We’ve all glossed over the Terms of Service (ToS) agreements of various websites and software packages. Most ToS agreements are composted of dense legalese that nobody without a law degree could possibly hope to translate. I view ToS agreements the same I view any broken contractual agreement where nothing of value has been lost, a non-issue. If you make an agreement with me to stand on one foot for an hour every Saturday morning in exchange for me agreeing to do a handstand at 21:00 every Thursday and one of us breaks the agreement neither party has actually lost anything. Even if there is a contractual agreement between the two of us as neither of us has actually suffered any loss of property no prosecutable offense has taken place.
If you signup for a Facebook account and use a fake name, something against Facebook’s ToS agreement, what is lost? Nothing, as the agreement stipulated no transfer of property and thus violation of the agreement is without consequence and therefore not a prosecutable offense. Unless, of course, you ask the Department of Justice (DoJ):
The U.S. Department of Justice is defending computer hacking laws that make it a crime to use a fake name on Facebook or lie about your weight in an online dating profile at a site like Match.com.
In a statement obtained by CNET that’s scheduled to be delivered tomorrow, the Justice Department argues that it must be able to prosecute violations of Web sites’ often-ignored, always-unintelligible “terms of service” policies.
The law must allow “prosecutions based upon a violation of terms of service or similar contractual agreement with an employer or provider,” Richard Downing, the Justice Department’s deputy computer crime chief, will tell the U.S. Congress tomorrow.
What the DoJ stance doesn’t take into consideration is the fact contractual agreements between an employer and employee or service provider and customer often involved actual loss of property. If you make a contractual agreement with a cell phone service provider that states the provier will give you a phone at a reduced cost in exchange for your commitment to two years of service a loss of property, the subsidized value of the phone, is inflicted upon the provider if you break the contract. This is why ending such a contract before the two years is up entitles paying an early termination fee, to reclaim the subsidized value of the phone.
A website doesn’t actually lose any property when you decide to use a fake name. In fact I’m unaware of a single ToS agrement violation that could lead to a provider losing property if violated, considering most of these services are free to use. Therefore there is no legitimate reason to prosecute somebody for violating a ToS agreement.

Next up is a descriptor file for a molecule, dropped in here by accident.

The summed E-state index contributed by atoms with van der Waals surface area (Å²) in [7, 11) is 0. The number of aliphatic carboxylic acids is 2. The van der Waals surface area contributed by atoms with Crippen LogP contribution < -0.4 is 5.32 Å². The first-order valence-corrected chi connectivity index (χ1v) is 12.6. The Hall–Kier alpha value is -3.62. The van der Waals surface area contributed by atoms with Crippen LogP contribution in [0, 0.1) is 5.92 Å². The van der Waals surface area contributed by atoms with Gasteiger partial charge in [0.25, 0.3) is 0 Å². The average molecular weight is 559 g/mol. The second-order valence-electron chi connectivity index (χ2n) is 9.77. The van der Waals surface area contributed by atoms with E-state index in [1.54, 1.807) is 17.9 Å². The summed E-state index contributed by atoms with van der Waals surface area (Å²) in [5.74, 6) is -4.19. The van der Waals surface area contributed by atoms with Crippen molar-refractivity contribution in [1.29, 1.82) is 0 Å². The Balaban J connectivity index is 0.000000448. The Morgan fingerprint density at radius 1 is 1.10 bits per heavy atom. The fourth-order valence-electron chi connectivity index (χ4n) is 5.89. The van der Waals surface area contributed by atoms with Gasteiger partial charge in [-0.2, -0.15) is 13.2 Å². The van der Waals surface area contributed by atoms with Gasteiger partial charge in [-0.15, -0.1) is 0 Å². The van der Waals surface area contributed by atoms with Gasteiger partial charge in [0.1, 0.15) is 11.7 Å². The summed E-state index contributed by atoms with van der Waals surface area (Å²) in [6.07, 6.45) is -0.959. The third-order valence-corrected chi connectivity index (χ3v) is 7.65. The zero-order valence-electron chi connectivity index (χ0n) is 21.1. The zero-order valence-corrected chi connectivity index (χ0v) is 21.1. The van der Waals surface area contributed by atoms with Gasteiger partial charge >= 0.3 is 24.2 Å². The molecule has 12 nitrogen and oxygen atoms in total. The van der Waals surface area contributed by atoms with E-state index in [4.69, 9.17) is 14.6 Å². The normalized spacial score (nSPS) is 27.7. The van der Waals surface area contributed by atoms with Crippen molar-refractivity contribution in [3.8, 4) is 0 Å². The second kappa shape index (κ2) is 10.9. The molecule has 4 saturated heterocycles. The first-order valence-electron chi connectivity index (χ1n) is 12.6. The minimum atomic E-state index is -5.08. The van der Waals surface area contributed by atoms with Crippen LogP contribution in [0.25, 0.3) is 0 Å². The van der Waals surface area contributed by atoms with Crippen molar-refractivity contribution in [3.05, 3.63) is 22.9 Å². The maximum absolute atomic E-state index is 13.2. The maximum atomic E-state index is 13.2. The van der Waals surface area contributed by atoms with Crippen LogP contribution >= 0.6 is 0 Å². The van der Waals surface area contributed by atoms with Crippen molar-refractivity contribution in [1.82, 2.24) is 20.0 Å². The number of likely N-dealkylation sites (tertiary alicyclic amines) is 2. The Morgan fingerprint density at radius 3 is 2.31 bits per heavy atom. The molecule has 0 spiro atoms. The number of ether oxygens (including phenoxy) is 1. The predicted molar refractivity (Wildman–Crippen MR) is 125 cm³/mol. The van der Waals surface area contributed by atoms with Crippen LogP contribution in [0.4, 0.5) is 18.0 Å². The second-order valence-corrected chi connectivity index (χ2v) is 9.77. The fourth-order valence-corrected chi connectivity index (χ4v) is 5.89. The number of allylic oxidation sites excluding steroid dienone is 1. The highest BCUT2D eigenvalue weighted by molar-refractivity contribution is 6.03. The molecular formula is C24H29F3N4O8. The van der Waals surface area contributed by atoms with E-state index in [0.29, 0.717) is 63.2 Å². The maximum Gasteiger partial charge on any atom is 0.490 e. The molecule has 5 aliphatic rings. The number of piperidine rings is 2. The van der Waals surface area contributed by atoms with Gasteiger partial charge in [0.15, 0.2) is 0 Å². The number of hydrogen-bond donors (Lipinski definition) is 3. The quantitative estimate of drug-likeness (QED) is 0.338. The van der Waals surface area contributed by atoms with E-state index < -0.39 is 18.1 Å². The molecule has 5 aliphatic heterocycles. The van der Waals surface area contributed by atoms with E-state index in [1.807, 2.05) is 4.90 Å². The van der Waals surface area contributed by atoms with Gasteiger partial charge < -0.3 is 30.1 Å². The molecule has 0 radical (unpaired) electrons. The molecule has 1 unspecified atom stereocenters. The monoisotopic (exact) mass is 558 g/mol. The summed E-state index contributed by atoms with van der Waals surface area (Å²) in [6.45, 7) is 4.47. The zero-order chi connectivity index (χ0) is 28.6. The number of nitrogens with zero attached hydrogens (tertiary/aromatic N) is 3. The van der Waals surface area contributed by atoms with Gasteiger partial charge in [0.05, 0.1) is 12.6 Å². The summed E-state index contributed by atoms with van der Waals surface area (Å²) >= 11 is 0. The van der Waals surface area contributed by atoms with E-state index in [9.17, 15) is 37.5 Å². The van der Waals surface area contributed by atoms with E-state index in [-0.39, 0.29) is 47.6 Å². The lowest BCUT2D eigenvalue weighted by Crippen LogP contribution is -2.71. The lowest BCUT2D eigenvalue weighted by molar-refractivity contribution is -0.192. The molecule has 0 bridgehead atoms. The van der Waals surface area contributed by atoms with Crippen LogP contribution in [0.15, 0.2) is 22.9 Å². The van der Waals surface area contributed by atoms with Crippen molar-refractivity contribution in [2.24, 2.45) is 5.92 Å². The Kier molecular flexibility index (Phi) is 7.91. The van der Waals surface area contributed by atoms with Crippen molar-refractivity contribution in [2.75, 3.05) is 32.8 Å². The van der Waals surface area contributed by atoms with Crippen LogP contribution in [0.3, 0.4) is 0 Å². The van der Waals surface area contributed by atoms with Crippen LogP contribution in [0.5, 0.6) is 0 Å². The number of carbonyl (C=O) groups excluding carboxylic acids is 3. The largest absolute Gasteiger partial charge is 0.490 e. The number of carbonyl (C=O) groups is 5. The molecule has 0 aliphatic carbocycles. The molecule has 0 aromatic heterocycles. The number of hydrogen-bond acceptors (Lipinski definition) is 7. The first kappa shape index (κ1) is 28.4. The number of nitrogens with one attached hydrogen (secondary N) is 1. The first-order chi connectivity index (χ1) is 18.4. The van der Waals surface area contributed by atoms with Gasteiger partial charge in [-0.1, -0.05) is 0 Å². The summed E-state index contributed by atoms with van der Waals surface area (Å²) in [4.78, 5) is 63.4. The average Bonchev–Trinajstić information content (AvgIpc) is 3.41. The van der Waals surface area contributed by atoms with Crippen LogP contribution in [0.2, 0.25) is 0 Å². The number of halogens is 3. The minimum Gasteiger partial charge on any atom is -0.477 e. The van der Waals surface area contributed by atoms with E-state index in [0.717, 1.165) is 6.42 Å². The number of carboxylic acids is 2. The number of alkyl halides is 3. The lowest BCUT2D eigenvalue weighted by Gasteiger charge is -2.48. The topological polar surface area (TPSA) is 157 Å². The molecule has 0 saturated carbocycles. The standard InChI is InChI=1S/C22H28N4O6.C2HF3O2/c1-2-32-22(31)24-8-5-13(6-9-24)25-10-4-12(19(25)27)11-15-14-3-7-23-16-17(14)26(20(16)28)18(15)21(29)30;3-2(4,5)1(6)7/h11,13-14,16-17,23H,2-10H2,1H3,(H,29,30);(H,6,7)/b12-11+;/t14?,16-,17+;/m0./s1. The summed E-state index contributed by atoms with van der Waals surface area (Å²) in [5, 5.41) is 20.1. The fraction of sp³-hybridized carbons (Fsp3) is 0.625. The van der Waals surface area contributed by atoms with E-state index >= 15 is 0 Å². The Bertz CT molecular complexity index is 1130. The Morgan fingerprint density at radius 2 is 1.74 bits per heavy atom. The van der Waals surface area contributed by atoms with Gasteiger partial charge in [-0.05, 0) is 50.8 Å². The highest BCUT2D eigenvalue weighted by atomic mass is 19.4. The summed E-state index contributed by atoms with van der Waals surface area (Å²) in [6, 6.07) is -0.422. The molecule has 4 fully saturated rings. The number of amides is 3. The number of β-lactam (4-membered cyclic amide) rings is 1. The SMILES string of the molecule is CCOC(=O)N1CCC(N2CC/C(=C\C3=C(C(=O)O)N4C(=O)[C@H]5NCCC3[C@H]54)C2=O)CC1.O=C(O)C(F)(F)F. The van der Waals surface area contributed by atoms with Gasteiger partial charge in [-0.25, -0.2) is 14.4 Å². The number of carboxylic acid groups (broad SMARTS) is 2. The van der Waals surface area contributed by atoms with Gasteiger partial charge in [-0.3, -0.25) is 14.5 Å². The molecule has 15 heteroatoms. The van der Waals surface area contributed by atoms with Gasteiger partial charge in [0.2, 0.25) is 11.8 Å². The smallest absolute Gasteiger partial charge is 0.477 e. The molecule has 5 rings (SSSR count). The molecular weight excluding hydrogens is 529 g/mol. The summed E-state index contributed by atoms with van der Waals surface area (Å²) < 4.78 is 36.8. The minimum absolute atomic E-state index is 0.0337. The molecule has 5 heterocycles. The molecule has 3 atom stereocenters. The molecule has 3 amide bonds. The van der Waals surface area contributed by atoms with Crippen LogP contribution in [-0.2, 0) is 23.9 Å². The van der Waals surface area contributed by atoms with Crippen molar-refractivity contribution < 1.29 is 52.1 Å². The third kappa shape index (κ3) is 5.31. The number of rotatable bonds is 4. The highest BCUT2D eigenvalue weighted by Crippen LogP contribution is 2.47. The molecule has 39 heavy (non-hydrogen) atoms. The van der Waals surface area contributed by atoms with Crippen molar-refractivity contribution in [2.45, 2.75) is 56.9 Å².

Either way don’t fret about violating my ToS agreement.
6 thoughts on “Department of Justice Deems Violating Website Terms of Service Illegal”
I guess I’m going to have to legally change my name now. It’s a good thing they have time to worry about this and not F&F.
I think you’re being unfair. Fast and Furious only ended up killing people whereas violations of Terms of Service agreements end in no consequences whatsoever. Wait… that does sound pretty stupid when I said it that way.
I think an argument could be made that making a fb account with a fake name is misusing their server space, which they paid for. Thus, loss of property.
I think that would be really pushing it as no actual loss of property has occurred (some bits on a hard drive may have been filled but can easily be emptied with the click of a button). At the absolute most they might be able to finagle trespassing in this but in those cases you’re usually required to provide notice to the trespasser before any criminal charges are considered.
It would also be difficult to argue any justification for criminal charges in such a case. Perhaps if you really stretched it you could get civil charges on this but that doesn’t fall under the “authority” of the Department of Justice.
Let’s be honest here… this is really a national security threat as terrorists could set up fake accounts and and wreak havoc in the online community. I wonder if TSA had any part of this legislation? Any bets on the TSA getting funding from this bill to develop software that conducts online full cavity/ profile searches because it’s good for us?
Then we’ll have to have TSA agents at our homes to perform cavity searches before we go online. It’s sad that I haven’t ruled this possibility out completely.
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